12:36, May 28, 2011
Cuba's self-employed will enjoy a significant amount of tax cuts as the
government has adopted a series of measures to boost the country's
private economy, the official daily Granma reported on Friday.
The report said self-employed workers hiring between one and five
employees will be exempt from certain taxes this year. Other jobs
including home construction and transportation will see temporary or
permanent tax cuts.
The government has also raised the seating limit in private restaurants
from 20 to 50.
These measures were approved at a recent meeting of the Council of
Ministers to facilitate "the rise of self-employed work as an employment
alternative," said Granma.
Apart from cutting taxes, the Cuban authorities also decided to further
expand the current categories of private jobs, taking in occupations
like insurance agents and wedding planners.
Restaurant owners, landlords, agricultural products sellers, private
taxis and cargo carriers will benefit from these measures.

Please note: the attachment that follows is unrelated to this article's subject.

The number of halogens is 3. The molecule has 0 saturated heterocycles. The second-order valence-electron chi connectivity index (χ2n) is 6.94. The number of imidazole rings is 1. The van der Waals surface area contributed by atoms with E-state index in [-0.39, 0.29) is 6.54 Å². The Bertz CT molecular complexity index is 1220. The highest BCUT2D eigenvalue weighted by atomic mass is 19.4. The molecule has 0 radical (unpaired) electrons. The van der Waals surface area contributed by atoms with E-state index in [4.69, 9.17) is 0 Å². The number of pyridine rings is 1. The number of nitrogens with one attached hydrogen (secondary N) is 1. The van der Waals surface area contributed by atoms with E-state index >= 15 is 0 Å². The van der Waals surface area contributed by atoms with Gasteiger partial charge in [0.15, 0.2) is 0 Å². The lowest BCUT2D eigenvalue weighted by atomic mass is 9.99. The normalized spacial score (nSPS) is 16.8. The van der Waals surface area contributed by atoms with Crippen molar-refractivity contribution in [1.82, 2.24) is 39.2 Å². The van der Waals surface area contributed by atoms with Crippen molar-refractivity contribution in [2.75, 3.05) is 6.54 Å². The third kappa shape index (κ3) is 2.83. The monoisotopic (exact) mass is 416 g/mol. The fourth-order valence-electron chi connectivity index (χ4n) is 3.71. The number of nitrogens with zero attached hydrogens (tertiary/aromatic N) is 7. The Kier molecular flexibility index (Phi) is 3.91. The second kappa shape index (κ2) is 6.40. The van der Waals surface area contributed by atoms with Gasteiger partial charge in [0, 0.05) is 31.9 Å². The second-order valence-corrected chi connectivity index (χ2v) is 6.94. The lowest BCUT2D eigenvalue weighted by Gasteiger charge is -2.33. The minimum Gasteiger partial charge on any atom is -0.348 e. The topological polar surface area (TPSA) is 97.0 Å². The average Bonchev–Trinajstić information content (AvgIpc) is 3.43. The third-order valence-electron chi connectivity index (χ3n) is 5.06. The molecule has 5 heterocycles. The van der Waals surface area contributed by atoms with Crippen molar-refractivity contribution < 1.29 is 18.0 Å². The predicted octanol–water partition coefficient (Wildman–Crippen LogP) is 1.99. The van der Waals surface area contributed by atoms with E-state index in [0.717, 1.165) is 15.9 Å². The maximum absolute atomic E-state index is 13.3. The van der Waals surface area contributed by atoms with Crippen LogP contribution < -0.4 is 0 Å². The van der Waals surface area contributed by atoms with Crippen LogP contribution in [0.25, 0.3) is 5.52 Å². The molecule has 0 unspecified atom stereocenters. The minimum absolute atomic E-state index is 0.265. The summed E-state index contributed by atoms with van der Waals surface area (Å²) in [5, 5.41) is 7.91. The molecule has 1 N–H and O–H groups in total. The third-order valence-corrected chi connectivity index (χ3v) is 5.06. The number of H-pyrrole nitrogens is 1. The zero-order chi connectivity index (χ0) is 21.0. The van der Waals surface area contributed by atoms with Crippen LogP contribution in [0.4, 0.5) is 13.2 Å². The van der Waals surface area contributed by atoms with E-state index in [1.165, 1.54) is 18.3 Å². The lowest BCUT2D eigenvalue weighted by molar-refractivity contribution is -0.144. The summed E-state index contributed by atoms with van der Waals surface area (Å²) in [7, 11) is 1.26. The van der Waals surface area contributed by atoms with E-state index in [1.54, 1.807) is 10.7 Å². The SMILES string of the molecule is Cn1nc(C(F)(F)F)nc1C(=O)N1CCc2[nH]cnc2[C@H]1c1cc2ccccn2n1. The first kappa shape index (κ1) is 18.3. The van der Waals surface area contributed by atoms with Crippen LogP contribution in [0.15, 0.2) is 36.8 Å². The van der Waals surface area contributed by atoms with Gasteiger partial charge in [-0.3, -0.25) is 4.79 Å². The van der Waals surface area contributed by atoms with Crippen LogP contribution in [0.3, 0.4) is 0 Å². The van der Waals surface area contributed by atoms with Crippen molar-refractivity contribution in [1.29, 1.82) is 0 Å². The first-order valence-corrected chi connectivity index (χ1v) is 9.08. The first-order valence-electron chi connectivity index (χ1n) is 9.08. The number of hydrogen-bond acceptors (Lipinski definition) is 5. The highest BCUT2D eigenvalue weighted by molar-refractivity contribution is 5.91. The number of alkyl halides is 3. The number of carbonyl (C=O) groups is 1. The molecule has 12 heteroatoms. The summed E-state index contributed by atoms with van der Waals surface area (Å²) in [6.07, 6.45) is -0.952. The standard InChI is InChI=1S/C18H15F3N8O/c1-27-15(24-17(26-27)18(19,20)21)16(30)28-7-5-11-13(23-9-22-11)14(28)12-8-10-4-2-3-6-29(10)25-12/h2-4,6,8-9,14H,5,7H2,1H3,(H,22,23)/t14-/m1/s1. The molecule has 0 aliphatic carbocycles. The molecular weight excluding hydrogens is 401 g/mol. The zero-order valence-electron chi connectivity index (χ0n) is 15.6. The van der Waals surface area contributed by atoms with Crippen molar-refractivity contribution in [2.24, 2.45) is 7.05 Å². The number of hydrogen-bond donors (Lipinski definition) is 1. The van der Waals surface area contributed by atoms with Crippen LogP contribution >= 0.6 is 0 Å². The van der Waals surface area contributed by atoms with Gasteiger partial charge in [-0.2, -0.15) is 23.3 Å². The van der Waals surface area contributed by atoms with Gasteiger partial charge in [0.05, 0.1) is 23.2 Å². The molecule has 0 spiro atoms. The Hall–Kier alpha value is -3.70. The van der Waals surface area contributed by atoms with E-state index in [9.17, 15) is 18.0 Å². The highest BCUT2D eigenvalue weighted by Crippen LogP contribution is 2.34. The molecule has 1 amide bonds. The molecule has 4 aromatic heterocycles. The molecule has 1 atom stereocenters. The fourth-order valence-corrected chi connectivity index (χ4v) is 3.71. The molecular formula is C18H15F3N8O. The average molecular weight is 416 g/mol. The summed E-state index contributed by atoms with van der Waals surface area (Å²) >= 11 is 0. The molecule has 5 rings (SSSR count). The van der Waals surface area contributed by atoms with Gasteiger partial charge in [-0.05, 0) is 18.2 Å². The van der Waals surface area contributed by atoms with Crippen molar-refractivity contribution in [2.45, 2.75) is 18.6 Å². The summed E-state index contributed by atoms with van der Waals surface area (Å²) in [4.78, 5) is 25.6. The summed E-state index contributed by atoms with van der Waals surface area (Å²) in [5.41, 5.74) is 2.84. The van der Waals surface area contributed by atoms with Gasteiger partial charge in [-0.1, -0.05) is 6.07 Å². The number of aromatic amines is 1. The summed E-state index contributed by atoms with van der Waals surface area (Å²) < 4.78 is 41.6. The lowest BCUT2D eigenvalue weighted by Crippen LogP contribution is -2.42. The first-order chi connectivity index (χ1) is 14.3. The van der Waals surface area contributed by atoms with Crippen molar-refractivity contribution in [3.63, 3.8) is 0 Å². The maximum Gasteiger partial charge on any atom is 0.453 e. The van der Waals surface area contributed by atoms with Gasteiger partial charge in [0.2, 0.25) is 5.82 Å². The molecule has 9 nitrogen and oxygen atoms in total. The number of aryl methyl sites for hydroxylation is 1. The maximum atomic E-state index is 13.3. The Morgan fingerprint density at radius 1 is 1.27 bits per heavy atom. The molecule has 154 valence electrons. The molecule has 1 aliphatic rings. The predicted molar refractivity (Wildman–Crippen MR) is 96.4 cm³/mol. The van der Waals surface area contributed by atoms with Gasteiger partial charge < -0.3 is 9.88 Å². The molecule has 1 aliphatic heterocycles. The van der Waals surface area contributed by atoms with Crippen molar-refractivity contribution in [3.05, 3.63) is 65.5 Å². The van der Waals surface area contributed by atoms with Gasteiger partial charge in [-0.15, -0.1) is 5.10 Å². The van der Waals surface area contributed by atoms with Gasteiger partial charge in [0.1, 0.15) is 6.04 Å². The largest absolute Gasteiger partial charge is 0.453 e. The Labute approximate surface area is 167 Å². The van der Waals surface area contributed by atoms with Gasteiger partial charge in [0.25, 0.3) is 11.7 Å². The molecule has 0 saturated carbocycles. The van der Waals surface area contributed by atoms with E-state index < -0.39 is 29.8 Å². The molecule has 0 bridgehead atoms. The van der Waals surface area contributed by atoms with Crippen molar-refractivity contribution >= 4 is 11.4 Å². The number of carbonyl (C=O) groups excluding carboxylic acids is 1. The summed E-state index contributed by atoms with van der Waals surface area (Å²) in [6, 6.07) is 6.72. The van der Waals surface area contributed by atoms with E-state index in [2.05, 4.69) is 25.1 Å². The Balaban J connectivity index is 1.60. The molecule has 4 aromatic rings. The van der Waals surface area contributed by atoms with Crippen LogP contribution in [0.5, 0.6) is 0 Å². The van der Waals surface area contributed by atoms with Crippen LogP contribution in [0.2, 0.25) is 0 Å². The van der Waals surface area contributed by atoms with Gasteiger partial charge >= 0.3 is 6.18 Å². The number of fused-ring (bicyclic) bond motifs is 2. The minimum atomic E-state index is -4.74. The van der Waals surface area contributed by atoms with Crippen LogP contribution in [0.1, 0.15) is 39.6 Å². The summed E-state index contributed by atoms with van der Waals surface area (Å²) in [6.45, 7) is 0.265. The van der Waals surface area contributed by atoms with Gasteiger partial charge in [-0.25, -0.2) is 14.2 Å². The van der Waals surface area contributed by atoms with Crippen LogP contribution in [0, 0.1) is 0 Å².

Cuba has so far issued licenses to 314,538 "self-employed" workers. The
country has a population of 11.2 million.
In October 2010, local authorities approved 178 categories of
self-employment, seeking to find "new ways of working" as the country
decided to streamline the bloated state-run firms to "update" its
The expansion of the private sector is one of the major economic reform
measures proposed by Cuban leader Raul Castro and ratified at the Sixth
Congress of the Cuban Communist Party in April.
Raul Castro stressed at the Congress the need to rectify "old mistakes
that have damaged the Cuban economy for the last 50 years".
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